New crypto hacks: Heco Bridge and the HTX exchange drained for $110 million

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A few hours ago the Heco Bridge infrastructure and the HTX exchange were drained in a hack worth a combined $110 million in crypto.

The two entities involved are structurally linked to each other: in fact, Heco Bridge represents the bridge that users can use to transfer assets to the Heco chain, which was created precisely by HTX.

The hacks, although at first glance they appear to belong to two different attacks, are actually the work of the same malicious party given the similarity of the exploit technique.

The HTX exchange, as a precaution has temporarily suspended withdrawals from its platform.

See all the details below.

Heco Bridge and the HTX crypto exchange fell victim to a $110 million hack

The Heco Bridge infrastructure, the main asset transfer bridge for the HECO blockchain, and the FTX crypto exchange have been compromised by a heavy hack.

According to initial estimates, about 10.145 ETH were taken away on the bridge alone, in addition to a large number of other cryptos including USDT, HBTC, SHIB, UNI, USDC, LINK, and TUSD, totaling $86.84 million.

The stolen USDTs were immediately swapped for ETH in order to avoid an asset freeze by Tether, while the other coins were dispersed (and sometimes also converted to ETH) across multiple addresses.

This is the wallet reference to which all funds were initially transferred.

The first to notice the exploit and share the unfortunate event to the crypto community on X were Wintermute research chief Igor Igamberdiev and blockchain analysts PeckShield.

The latter cybersecurity firm pointed out that it was an operator, about whom little or nothing is yet known, who was compressed, and that the hack could be traceable with that of the Poloniex exchange, which was hacked for another 125 million a few days ago.

Both Poloniex and Heco Chain represent products in the hands of multibillionaire Justin Sun, who by the way also runs the other exchange HTX, which was also drained by the hack today.

Specifically on HTX, a $23.4 million crypto exploit was revealed, likely run by the same Heco bridge hacker given the operational similarities of the two attacks.

Among other things, the outgoing transactions from the exchange in question were executed within minutes of those from the bridge.

Arkham Intelligence reported that HTX stopped processing withdrawals around 12:30 PM. Italian time today in order to prevent further unwanted capital leaks.

Justin Sun’s response came a short while ago, reassuring its clients that the exchange platform’s assets are now safe and that all stolen funds will be fully compensated by HTX itself.

Considering both today’s hacks and that of the Poloniex exchange, the sum stolen amounts to $235 million.

This is a paltry sum for the finances of Justin Sun, who represents one of the richest crypto entrepreneurs on the planet, and will certainly not ruin his reputation within the crypto industry.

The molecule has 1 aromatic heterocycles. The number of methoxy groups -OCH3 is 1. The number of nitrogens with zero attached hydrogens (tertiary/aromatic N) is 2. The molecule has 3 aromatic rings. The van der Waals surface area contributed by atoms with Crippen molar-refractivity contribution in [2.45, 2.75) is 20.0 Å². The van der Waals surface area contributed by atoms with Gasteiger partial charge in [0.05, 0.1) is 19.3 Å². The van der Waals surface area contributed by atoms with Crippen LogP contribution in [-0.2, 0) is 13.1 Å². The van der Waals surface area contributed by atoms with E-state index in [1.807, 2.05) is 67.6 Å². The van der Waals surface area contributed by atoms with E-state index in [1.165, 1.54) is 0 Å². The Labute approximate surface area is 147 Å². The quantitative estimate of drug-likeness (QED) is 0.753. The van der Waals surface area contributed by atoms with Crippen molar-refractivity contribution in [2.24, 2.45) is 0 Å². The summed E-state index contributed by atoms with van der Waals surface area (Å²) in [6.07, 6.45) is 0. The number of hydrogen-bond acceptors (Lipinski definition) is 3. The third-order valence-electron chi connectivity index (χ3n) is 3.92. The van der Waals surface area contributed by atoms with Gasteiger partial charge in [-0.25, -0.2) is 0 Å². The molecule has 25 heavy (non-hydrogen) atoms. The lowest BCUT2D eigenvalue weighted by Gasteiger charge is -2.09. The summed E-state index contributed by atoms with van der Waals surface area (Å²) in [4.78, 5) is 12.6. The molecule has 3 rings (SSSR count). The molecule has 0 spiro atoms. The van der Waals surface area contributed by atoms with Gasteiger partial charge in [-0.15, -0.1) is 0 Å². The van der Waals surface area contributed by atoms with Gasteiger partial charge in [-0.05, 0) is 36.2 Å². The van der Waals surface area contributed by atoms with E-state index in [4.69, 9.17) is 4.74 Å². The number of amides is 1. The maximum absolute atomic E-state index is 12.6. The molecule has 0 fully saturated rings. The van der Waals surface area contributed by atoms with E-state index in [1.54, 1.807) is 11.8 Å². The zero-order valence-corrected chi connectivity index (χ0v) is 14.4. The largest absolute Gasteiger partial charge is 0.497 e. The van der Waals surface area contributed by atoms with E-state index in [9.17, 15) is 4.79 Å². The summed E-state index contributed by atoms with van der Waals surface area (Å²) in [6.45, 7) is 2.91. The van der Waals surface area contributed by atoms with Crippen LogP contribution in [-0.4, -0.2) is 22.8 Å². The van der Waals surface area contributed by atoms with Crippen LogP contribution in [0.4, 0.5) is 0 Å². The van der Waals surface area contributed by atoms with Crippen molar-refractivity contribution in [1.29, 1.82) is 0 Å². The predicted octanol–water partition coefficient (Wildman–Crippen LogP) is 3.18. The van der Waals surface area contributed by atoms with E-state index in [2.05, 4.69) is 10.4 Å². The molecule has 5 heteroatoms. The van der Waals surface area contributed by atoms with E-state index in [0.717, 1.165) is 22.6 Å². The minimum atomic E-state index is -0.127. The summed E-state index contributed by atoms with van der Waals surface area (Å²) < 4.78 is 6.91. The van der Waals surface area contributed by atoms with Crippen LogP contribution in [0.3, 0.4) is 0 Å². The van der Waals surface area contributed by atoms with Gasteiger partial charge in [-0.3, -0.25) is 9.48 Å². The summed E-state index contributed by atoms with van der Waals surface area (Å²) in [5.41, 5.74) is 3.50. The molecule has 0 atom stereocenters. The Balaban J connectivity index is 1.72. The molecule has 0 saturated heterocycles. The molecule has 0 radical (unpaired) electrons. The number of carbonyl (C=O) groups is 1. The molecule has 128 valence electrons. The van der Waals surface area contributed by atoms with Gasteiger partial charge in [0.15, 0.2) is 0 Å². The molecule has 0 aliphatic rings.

At the same time, the 3 exploits, which occurred just a short time apart, highlight a major underlying problem in the management of cryptocurrencies by companies such as those mentioned above, which still struggle to run such dynamic businesses without crossing security problems.

Fourth quarter of the year very profitable for cryptocurrency hackers

The theft against the Heco Bridge and the HTX exchange brings back to the forefront the topic of crypto hacks, which during the first three quarters of 2023 had been much less violent and frequent than during the previous year when exploits worth more than $3.1 billion were recorded.

In Q4 2023, however, this activity seems to have come back into fashion, reaching over $500 million for cybercriminals.

In addition to the 3 cases mentioned just now, the database attack against the Mixin network, which allowed hackers to steal about $200 million, is also noteworthy.

It is clear that with the evolution of the cryptographic landscape and the proliferation of new stimuli and technologies, more and more malicious actors are finding the pretext to be able to rob entire ecosystems, going on to damage both their reputations and finances.

Especially when it comes to bridges and interoperability platforms, hacks become more and more frequent given the youthfulness of this type of infrastructure and the difficulty they encounter in being able to connect different blockchains together.

These so-called “points of failure” represent a problem that needs to be addressed as soon as possible by the crypto community, which can no longer do without cross-chain transactions but at the same time must defend itself against this growing threat.

Today fortunately for us we can count on Justin Sun to cover all user losses by drawing on his personal wealth, but in the future it could be a company not chaired by a crypto mogul that is affected.

As blockchain applications evolve it will be necessary to resort to increasingly complex and articulated security measures to run for cover from crypto hacks, or else the mass adoption of this technology will slow down.

Of course, we are still in the early days of the mainstream expansion of distributed computing systems hence it is normal for there to be hitches like these.

The hope, at any rate, is that we may soon be able to leave this behind and embrace a new era of robustness, impenetrability, and utopian honesty.